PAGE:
Neal Smith NWR is just one of 520 refuges managed for unique habitats and the wildlife that calls these places home. All the land with national wildlife refuges accounts for about 93 million acres throughout the United States.

The mission of the Neal Smith NWR is to increase the diversity of plants and animals by restoring tallgrass prairie; to increase public knowledge and understanding of grasslands; to increase scientific knowledge; and to provide a diverse series of opportunities for outdoor recreation.

* * * * * * * *

Fall and early winter bird watching can become a serious hobby. Ask Mark Prescholdt of Liscomb. He has been involved with what he calls the Grammer Grove Hawkwatch for many decades.

Grammer Grove is one of the Marshall County Conservation areas located along the Iowa River about three miles southwest of Liscomb. This 121 acre park has upland hilly terrain and river floodplain flat ground. In addition, Grammer Grove offers vantage points to observe the Iowa River valley especially in the fall and early winter as migrating raptors fly southward. Keeping track of the various species during this time of year adds a database of hawks, eagles, falcon, vultures and kestrels who follow the river valley during migration.

For 2021, Mark and his fellow counters Ken and Mary Ann Gregory, Phil Tetzloff, Andy Spellman, Diana Pesek, Tom Dougherty and a few others visited Grammer Grove between early September and into mid December. They kept track of the species of raptors they observed in the sky over this park, and their field notes have a wide variety of birds of prey from a combined 299 hours of observations over 67 days between Sept. 8 and Dec. 16. A total of 15 different species were observed on this 32nd year of conducting a local hawk watch.

So what species ended up on the list? In descending order by most to least, here is that list. A total of 1,798 broad-winged hawks were observed, followed by turkey vultures at 782. Next were Bald Eagles at 611. Red-tailed hawks came in next at 425, and sharp-shinned hawks tallied 377. From there, the list shows cooper’s hawks with 36, northern harriers at 29, ospreys at 19, American kestrels at 11, merlins at eight, peregrine falcons at six, golden eagles at five, rough-legged hawks at three, red-shouldered hawks at two and swainson’s hawk at one.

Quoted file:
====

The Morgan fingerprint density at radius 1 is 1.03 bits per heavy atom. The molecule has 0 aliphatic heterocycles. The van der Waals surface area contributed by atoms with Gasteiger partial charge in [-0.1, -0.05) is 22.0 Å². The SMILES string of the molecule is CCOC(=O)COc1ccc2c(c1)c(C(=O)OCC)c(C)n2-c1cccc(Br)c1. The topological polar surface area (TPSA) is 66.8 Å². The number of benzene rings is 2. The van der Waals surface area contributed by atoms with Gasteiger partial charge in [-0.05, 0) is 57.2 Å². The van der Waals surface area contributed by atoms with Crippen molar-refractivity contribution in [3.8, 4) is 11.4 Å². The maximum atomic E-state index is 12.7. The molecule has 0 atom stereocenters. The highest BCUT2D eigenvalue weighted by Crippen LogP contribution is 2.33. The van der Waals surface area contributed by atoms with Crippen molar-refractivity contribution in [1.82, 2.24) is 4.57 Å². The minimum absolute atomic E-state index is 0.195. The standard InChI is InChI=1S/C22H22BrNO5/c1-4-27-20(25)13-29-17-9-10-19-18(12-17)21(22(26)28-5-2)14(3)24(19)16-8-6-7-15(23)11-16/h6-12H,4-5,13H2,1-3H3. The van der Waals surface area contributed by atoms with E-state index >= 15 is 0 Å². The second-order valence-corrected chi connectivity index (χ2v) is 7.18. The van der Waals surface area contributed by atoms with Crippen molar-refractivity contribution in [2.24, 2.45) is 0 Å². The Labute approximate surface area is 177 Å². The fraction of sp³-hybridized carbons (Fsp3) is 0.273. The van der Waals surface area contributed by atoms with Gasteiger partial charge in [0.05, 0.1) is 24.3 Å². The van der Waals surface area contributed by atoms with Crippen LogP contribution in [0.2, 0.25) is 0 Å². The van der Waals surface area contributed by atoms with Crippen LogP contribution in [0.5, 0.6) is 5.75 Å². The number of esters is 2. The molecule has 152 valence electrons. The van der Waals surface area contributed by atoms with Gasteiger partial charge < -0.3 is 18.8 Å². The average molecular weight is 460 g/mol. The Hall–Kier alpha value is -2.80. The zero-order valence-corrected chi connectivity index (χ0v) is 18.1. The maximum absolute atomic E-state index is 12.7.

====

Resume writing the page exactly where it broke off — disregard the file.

There were, as always, a few a bit too difficult to identify other than to the family group. Unknowns included a few buteos, falcons, eagles and others. Overall, these hardy Grammer Grove observers saw 4,138 raptors to come in at the fourth highest year. For historical purposes, the biggest past year had 6,580.

Peak days of observation were Sept. 21 and 22 with 1463 and 225, respectively. On all other days, it was possible to see well over or close to one hundred birds. Information on this hawk watch can be looked at by going to the website data@hawkcount.org. Thanks Mark for sharing your hobby with the readers of Outdoors Today. Keep up the good work.

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Other big birds getting lots of attention are bald eagles. They are hard to miss and always impressive. Iowa hosts lots of eagles, according to a statewide survey and count held every late December and into early January. Forty-four states have observers.

In Iowa, the Mississippi River is always a major place for eagle watching to see wintering birds. Resident eagles are joined by other eagles from Minnesota, Wisconsin and Michigan. Eagles can be seen along the entire eastern border of Iowa.

In the far southeast corner in Keokuk County, this weekend is the 38th Bald Eagle Days celebration. However, inland anywhere in Iowa, it is possible to see bald eagles. Our own tiny stretch of the Iowa River holds a few wintering eagles, and so does every other large major river in the state.

The trend line on the eagle population grew well in the 1990s and leveled off in the 2010s. Observation data seems to indicate that Iowa may be at a population capacity for bald eagles. The number of nests is about 500 across Iowa, and Marshall County may have about a dozen nests. Look for eagles at, near or on nests. Those territories will be well guarded if that nest will be active again this year.

Garry Brandenburg is the

retired director of the Marshall

County Conservation Board. He

is a graduate of Iowa State University

with a BS degree in Fish

& Wildlife Biology.

Contact him at:

P.O. Box 96

Albion, IA 50005